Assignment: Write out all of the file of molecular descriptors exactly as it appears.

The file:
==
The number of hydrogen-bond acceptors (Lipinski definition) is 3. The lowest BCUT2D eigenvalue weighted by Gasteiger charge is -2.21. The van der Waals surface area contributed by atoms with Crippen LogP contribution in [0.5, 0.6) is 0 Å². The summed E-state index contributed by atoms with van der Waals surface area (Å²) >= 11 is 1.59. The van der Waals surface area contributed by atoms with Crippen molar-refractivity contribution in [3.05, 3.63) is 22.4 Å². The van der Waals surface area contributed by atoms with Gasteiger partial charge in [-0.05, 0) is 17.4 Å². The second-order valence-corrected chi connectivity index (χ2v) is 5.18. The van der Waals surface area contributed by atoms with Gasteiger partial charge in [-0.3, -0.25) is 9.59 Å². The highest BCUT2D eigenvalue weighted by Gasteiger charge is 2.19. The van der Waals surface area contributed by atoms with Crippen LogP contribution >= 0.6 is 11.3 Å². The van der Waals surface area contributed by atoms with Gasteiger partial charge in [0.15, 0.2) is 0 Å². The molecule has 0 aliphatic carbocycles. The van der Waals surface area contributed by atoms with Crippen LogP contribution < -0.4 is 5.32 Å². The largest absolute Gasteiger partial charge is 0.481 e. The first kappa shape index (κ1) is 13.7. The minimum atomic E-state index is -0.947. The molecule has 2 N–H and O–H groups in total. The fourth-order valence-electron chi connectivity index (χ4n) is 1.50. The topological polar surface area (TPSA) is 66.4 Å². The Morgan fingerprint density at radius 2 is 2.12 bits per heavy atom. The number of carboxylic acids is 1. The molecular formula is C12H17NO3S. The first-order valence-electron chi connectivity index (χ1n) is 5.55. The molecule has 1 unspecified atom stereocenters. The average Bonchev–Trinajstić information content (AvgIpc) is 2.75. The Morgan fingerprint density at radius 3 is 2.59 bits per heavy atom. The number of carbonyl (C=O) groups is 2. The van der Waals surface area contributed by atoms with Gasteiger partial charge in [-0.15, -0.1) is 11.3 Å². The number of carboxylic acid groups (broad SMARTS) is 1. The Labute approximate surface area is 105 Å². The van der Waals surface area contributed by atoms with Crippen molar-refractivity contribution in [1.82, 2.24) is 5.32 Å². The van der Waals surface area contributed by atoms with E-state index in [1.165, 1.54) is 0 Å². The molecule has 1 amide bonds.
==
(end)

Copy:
The number of hydrogen-bond acceptors (Lipinski definition) is 3. The lowest BCUT2D eigenvalue weighted by Gasteiger charge is -2.21. The van der Waals surface area contributed by atoms with Crippen LogP contribution in [0.5, 0.6) is 0 Å². The summed E-state index contributed by atoms with van der Waals surface area (Å²) >= 11 is 1.59. The van der Waals surface area contributed by atoms with Crippen molar-refractivity contribution in [3.05, 3.63) is 22.4 Å². The van der Waals surface area contributed by atoms with Gasteiger partial charge in [-0.05, 0) is 17.4 Å². The second-order valence-corrected chi connectivity index (χ2v) is 5.18. The van der Waals surface area contributed by atoms with Gasteiger partial charge in [-0.3, -0.25) is 9.59 Å². The highest BCUT2D eigenvalue weighted by Gasteiger charge is 2.19. The van der Waals surface area contributed by atoms with Crippen LogP contribution >= 0.6 is 11.3 Å². The van der Waals surface area contributed by atoms with Gasteiger partial charge in [0.15, 0.2) is 0 Å². The molecule has 0 aliphatic carbocycles. The van der Waals surface area contributed by atoms with Crippen LogP contribution < -0.4 is 5.32 Å². The largest absolute Gasteiger partial charge is 0.481 e. The first kappa shape index (κ1) is 13.7. The minimum atomic E-state index is -0.947. The molecule has 2 N–H and O–H groups in total. The fourth-order valence-electron chi connectivity index (χ4n) is 1.50. The topological polar surface area (TPSA) is 66.4 Å². The Morgan fingerprint density at radius 2 is 2.12 bits per heavy atom. The number of carboxylic acids is 1. The molecular formula is C12H17NO3S. The first-order valence-electron chi connectivity index (χ1n) is 5.55. The molecule has 1 unspecified atom stereocenters. The average Bonchev–Trinajstić information content (AvgIpc) is 2.75. The Morgan fingerprint density at radius 3 is 2.59 bits per heavy atom. The number of carbonyl (C=O) groups is 2. The van der Waals surface area contributed by atoms with Gasteiger partial charge in [-0.15, -0.1) is 11.3 Å². The number of carboxylic acid groups (broad SMARTS) is 1. The Labute approximate surface area is 105 Å². The van der Waals surface area contributed by atoms with Crippen molar-refractivity contribution in [1.82, 2.24) is 5.32 Å². The van der Waals surface area contributed by atoms with E-state index in [1.165, 1.54) is 0 Å². The molecule has 1 amide bonds.